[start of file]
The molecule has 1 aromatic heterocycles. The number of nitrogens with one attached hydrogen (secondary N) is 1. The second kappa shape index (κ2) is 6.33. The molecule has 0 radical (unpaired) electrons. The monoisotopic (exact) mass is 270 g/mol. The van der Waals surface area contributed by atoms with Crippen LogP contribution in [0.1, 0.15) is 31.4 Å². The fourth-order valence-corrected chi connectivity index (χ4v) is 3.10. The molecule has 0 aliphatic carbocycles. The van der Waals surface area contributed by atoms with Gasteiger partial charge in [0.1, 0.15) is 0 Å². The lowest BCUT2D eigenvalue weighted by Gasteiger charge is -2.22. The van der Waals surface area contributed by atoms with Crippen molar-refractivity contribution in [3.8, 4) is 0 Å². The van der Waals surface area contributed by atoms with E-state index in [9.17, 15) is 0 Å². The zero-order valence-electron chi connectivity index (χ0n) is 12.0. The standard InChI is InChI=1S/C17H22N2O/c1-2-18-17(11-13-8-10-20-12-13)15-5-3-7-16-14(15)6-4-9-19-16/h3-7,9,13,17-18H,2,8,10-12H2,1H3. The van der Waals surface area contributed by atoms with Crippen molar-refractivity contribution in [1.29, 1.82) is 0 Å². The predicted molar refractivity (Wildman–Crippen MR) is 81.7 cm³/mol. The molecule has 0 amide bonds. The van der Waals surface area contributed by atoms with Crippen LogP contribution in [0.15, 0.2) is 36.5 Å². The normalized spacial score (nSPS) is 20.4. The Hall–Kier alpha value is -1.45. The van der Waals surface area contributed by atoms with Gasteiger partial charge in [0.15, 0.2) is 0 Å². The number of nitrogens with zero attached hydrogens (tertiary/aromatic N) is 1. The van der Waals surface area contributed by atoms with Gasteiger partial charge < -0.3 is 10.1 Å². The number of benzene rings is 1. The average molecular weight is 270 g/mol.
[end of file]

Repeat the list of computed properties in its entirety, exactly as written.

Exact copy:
The molecule has 1 aromatic heterocycles. The number of nitrogens with one attached hydrogen (secondary N) is 1. The second kappa shape index (κ2) is 6.33. The molecule has 0 radical (unpaired) electrons. The monoisotopic (exact) mass is 270 g/mol. The van der Waals surface area contributed by atoms with Crippen LogP contribution in [0.1, 0.15) is 31.4 Å². The fourth-order valence-corrected chi connectivity index (χ4v) is 3.10. The molecule has 0 aliphatic carbocycles. The van der Waals surface area contributed by atoms with Gasteiger partial charge in [0.1, 0.15) is 0 Å². The lowest BCUT2D eigenvalue weighted by Gasteiger charge is -2.22. The van der Waals surface area contributed by atoms with Crippen molar-refractivity contribution in [3.8, 4) is 0 Å². The van der Waals surface area contributed by atoms with E-state index in [9.17, 15) is 0 Å². The zero-order valence-electron chi connectivity index (χ0n) is 12.0. The standard InChI is InChI=1S/C17H22N2O/c1-2-18-17(11-13-8-10-20-12-13)15-5-3-7-16-14(15)6-4-9-19-16/h3-7,9,13,17-18H,2,8,10-12H2,1H3. The van der Waals surface area contributed by atoms with Crippen molar-refractivity contribution in [1.29, 1.82) is 0 Å². The predicted molar refractivity (Wildman–Crippen MR) is 81.7 cm³/mol. The molecule has 0 amide bonds. The van der Waals surface area contributed by atoms with Crippen LogP contribution in [0.15, 0.2) is 36.5 Å². The normalized spacial score (nSPS) is 20.4. The Hall–Kier alpha value is -1.45. The van der Waals surface area contributed by atoms with Gasteiger partial charge in [0.15, 0.2) is 0 Å². The number of nitrogens with zero attached hydrogens (tertiary/aromatic N) is 1. The van der Waals surface area contributed by atoms with Gasteiger partial charge < -0.3 is 10.1 Å². The number of benzene rings is 1. The average molecular weight is 270 g/mol.